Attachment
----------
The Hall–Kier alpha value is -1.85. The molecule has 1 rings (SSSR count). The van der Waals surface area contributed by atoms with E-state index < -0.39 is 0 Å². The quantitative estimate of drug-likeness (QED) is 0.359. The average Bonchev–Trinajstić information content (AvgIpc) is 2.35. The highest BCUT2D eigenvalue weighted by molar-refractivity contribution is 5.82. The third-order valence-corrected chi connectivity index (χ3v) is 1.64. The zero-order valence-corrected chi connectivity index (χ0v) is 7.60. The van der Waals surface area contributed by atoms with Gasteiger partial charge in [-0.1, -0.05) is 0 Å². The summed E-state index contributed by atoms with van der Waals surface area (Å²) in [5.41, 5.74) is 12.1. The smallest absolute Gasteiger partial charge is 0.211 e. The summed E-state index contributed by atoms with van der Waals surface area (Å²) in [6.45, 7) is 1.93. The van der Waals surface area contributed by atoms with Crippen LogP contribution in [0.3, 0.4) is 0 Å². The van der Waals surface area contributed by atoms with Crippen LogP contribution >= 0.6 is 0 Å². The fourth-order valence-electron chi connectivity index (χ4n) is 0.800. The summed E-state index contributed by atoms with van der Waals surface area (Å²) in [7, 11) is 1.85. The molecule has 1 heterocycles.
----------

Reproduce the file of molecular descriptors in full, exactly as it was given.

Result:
The Hall–Kier alpha value is -1.85. The molecule has 1 rings (SSSR count). The van der Waals surface area contributed by atoms with E-state index < -0.39 is 0 Å². The quantitative estimate of drug-likeness (QED) is 0.359. The average Bonchev–Trinajstić information content (AvgIpc) is 2.35. The highest BCUT2D eigenvalue weighted by molar-refractivity contribution is 5.82. The third-order valence-corrected chi connectivity index (χ3v) is 1.64. The zero-order valence-corrected chi connectivity index (χ0v) is 7.60. The van der Waals surface area contributed by atoms with Gasteiger partial charge in [-0.1, -0.05) is 0 Å². The summed E-state index contributed by atoms with van der Waals surface area (Å²) in [5.41, 5.74) is 12.1. The smallest absolute Gasteiger partial charge is 0.211 e. The summed E-state index contributed by atoms with van der Waals surface area (Å²) in [6.45, 7) is 1.93. The van der Waals surface area contributed by atoms with Crippen LogP contribution in [0.3, 0.4) is 0 Å². The van der Waals surface area contributed by atoms with Crippen LogP contribution >= 0.6 is 0 Å². The fourth-order valence-electron chi connectivity index (χ4n) is 0.800. The summed E-state index contributed by atoms with van der Waals surface area (Å²) in [7, 11) is 1.85. The molecule has 1 heterocycles.